Pringles Can Solar Cooker | Experimonkey | Cool science experiments for kids

Materials

  • A Pringles Can
  • Scissors
  • A Skewer
  • Plastic Wrap
  • Tape
  • 2 Marshmallows
  • A Hot Dog
  • A Thermometer

Procedure

  1. To start off, we need to cut a hole in the side of the Pringles can. Use the picture to get an idea of how big your hole should be. It's a good idea to draw where you want to cut on the can first, then use the scissors to cut it out. The shiny, curved inside of the can is going to redirect the sunlight towards what we want to cook.

  2. Being extra careful, poke a small hole in the centers of both the lid and the bottom of the Pringles can. You may need to ask an adult for help with this part.

  3. Push the skewer through the hole in the lid and into the hole in the bottom of the can.

  4. Next, we're going to create something called glazing, the part of our cooker that will allow sunlight to come in, but prevent heat from going out. Tape a piece of plastic wrap over the hole in your cooker. The idea is to prevent outside air from easily entering the can and cooling it down through convection (although it doesn't have to be perfectly air tight!).

  5. And now, the part you've been waiting for: we're ready too cook! On a sunny day, take your cooker outside and place it so that the hole is directly facing the sun (you may need to place it on something, so it doesn't roll away). We're going to start with the marshmallows. Remove the skewer from your cooker and use it to skewer a couple marshmallows, lengthwise.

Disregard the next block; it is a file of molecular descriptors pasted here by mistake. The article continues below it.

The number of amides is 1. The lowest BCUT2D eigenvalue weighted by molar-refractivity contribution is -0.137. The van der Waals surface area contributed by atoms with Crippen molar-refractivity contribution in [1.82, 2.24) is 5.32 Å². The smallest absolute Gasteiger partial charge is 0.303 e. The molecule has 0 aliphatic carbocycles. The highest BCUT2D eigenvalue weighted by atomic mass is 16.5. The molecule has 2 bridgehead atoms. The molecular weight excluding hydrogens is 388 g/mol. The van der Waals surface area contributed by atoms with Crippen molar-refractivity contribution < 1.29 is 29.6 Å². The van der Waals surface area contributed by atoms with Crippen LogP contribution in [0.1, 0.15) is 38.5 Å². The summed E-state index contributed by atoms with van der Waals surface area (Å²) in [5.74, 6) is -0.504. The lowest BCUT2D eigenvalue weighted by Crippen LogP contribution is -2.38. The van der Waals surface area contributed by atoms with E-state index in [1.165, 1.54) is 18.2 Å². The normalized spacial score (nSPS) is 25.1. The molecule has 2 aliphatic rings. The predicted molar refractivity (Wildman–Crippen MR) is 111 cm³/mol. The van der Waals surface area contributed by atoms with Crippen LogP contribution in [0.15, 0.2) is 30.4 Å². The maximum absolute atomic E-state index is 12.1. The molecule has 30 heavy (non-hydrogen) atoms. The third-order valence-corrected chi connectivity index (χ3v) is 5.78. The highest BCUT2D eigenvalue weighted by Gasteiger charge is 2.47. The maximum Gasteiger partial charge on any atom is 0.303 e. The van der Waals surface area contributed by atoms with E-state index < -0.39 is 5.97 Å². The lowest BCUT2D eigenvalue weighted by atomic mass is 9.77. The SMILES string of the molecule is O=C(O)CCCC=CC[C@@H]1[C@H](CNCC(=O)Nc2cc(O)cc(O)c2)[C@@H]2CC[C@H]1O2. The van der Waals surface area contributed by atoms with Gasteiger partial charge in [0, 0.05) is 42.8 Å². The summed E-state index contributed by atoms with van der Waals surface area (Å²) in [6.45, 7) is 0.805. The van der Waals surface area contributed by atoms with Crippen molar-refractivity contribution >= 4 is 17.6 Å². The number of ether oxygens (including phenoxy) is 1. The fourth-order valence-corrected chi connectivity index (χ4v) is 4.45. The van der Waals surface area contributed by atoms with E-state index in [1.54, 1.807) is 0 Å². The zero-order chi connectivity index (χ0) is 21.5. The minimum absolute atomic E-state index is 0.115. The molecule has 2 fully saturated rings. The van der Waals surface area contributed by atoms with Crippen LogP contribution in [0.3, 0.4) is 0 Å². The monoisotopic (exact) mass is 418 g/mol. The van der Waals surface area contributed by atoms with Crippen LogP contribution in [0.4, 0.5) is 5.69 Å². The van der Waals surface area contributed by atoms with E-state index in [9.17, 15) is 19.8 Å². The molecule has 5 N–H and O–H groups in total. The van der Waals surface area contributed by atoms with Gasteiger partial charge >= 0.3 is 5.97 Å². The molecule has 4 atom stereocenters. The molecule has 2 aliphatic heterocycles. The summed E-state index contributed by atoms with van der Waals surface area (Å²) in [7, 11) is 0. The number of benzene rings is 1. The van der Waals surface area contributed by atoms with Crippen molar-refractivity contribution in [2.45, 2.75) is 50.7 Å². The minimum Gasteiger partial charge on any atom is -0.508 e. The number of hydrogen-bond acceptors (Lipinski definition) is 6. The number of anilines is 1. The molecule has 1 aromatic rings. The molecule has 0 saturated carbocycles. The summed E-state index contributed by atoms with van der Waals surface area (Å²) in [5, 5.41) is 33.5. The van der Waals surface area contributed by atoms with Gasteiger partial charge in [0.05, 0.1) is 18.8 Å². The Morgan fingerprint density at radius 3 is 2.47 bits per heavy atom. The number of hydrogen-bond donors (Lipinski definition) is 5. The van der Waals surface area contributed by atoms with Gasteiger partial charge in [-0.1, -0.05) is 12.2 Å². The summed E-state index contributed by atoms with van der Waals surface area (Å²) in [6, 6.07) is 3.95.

6. Place the skewer, with marshmallows in the middle, inside of your cooker and close it up. The marshmallows should start heating up pretty quickly if it's sunny enough outside. Check back in about ten to fifteen minutes.

  7. Take the marshmallows out of the can, and while you're enjoying your solar-cooked treat, use the thermometer to measure the inside temperature of your cooker. If possible, the best way to do this is to put the thermometer into your cooker, close it up again, and wait a few minutes. If your thermometer is reading 70°C or more (this takes a very hot day, so don't feel bad if it isn't), you're ready to try cooking a hot dog!

  8. Like in the picture, again take the skewer from your cooker and skewer a hot dog right down the middle. Put the skewered hot dog into your cooker and let the sun work its magic (err, science). Check on your hot dog in about thirty minutes. To make sure it's safe to eat, it's best to heat your hot dog to at least 60°C.

Analysis and Conclusion

Hmm... it seems nobody's added a conclusion for this experiment yet. You can suggest one here.

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